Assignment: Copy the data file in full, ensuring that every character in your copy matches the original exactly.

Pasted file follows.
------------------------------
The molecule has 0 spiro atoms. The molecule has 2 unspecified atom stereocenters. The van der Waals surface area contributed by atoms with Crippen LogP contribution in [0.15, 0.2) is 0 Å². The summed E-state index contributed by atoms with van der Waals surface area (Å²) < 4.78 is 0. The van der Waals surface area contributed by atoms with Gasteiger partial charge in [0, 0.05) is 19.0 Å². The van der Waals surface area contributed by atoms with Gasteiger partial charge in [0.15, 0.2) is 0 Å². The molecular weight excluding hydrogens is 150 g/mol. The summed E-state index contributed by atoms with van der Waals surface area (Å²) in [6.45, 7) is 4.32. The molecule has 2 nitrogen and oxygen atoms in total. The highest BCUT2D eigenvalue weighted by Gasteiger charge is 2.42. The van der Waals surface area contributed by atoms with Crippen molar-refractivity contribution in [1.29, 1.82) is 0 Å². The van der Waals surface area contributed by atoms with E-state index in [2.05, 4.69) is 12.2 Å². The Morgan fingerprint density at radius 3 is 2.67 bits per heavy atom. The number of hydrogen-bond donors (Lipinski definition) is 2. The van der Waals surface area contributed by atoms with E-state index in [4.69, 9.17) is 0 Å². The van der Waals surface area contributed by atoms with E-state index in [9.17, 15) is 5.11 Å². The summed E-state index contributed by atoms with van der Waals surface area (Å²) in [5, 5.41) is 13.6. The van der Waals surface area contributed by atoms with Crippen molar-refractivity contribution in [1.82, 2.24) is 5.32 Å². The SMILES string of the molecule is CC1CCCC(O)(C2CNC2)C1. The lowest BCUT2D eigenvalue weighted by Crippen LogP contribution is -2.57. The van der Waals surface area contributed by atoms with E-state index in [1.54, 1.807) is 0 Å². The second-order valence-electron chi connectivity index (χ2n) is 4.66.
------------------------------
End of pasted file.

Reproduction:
The molecule has 0 spiro atoms. The molecule has 2 unspecified atom stereocenters. The van der Waals surface area contributed by atoms with Crippen LogP contribution in [0.15, 0.2) is 0 Å². The summed E-state index contributed by atoms with van der Waals surface area (Å²) < 4.78 is 0. The van der Waals surface area contributed by atoms with Gasteiger partial charge in [0, 0.05) is 19.0 Å². The van der Waals surface area contributed by atoms with Gasteiger partial charge in [0.15, 0.2) is 0 Å². The molecular weight excluding hydrogens is 150 g/mol. The summed E-state index contributed by atoms with van der Waals surface area (Å²) in [6.45, 7) is 4.32. The molecule has 2 nitrogen and oxygen atoms in total. The highest BCUT2D eigenvalue weighted by Gasteiger charge is 2.42. The van der Waals surface area contributed by atoms with Crippen molar-refractivity contribution in [1.29, 1.82) is 0 Å². The van der Waals surface area contributed by atoms with E-state index in [2.05, 4.69) is 12.2 Å². The Morgan fingerprint density at radius 3 is 2.67 bits per heavy atom. The number of hydrogen-bond donors (Lipinski definition) is 2. The van der Waals surface area contributed by atoms with E-state index in [4.69, 9.17) is 0 Å². The van der Waals surface area contributed by atoms with E-state index in [9.17, 15) is 5.11 Å². The summed E-state index contributed by atoms with van der Waals surface area (Å²) in [5, 5.41) is 13.6. The van der Waals surface area contributed by atoms with Crippen molar-refractivity contribution in [1.82, 2.24) is 5.32 Å². The SMILES string of the molecule is CC1CCCC(O)(C2CNC2)C1. The lowest BCUT2D eigenvalue weighted by Crippen LogP contribution is -2.57. The van der Waals surface area contributed by atoms with E-state index in [1.54, 1.807) is 0 Å². The second-order valence-electron chi connectivity index (χ2n) is 4.66.